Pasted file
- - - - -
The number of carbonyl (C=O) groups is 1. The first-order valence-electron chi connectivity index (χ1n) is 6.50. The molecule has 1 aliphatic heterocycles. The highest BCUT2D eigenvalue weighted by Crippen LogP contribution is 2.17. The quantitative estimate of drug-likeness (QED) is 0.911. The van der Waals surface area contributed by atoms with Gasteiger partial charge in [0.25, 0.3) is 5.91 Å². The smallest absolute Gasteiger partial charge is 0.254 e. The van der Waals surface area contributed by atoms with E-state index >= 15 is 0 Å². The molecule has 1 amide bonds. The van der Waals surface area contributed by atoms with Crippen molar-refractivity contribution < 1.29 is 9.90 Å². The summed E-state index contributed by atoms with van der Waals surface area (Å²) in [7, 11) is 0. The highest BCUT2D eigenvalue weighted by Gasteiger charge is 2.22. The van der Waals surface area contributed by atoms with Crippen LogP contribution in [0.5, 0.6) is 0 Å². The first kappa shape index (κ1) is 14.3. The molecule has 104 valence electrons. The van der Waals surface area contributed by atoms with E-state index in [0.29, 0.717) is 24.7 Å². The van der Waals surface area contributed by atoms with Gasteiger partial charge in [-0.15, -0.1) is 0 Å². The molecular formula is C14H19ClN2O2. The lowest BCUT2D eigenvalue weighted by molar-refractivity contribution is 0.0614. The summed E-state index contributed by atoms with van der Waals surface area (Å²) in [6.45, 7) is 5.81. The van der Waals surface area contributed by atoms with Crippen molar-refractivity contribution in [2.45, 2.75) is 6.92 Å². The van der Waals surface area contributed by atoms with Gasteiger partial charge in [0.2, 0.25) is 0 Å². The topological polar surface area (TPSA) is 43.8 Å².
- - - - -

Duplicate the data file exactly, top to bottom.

The number of carbonyl (C=O) groups is 1. The first-order valence-electron chi connectivity index (χ1n) is 6.50. The molecule has 1 aliphatic heterocycles. The highest BCUT2D eigenvalue weighted by Crippen LogP contribution is 2.17. The quantitative estimate of drug-likeness (QED) is 0.911. The van der Waals surface area contributed by atoms with Gasteiger partial charge in [0.25, 0.3) is 5.91 Å². The smallest absolute Gasteiger partial charge is 0.254 e. The van der Waals surface area contributed by atoms with E-state index >= 15 is 0 Å². The molecule has 1 amide bonds. The van der Waals surface area contributed by atoms with Crippen molar-refractivity contribution < 1.29 is 9.90 Å². The summed E-state index contributed by atoms with van der Waals surface area (Å²) in [7, 11) is 0. The highest BCUT2D eigenvalue weighted by Gasteiger charge is 2.22. The van der Waals surface area contributed by atoms with Crippen LogP contribution in [0.5, 0.6) is 0 Å². The first kappa shape index (κ1) is 14.3. The molecule has 104 valence electrons. The van der Waals surface area contributed by atoms with E-state index in [0.29, 0.717) is 24.7 Å². The van der Waals surface area contributed by atoms with Gasteiger partial charge in [-0.15, -0.1) is 0 Å². The molecular formula is C14H19ClN2O2. The lowest BCUT2D eigenvalue weighted by molar-refractivity contribution is 0.0614. The summed E-state index contributed by atoms with van der Waals surface area (Å²) in [6.45, 7) is 5.81. The van der Waals surface area contributed by atoms with Crippen molar-refractivity contribution in [2.45, 2.75) is 6.92 Å². The van der Waals surface area contributed by atoms with Gasteiger partial charge in [0.2, 0.25) is 0 Å². The topological polar surface area (TPSA) is 43.8 Å².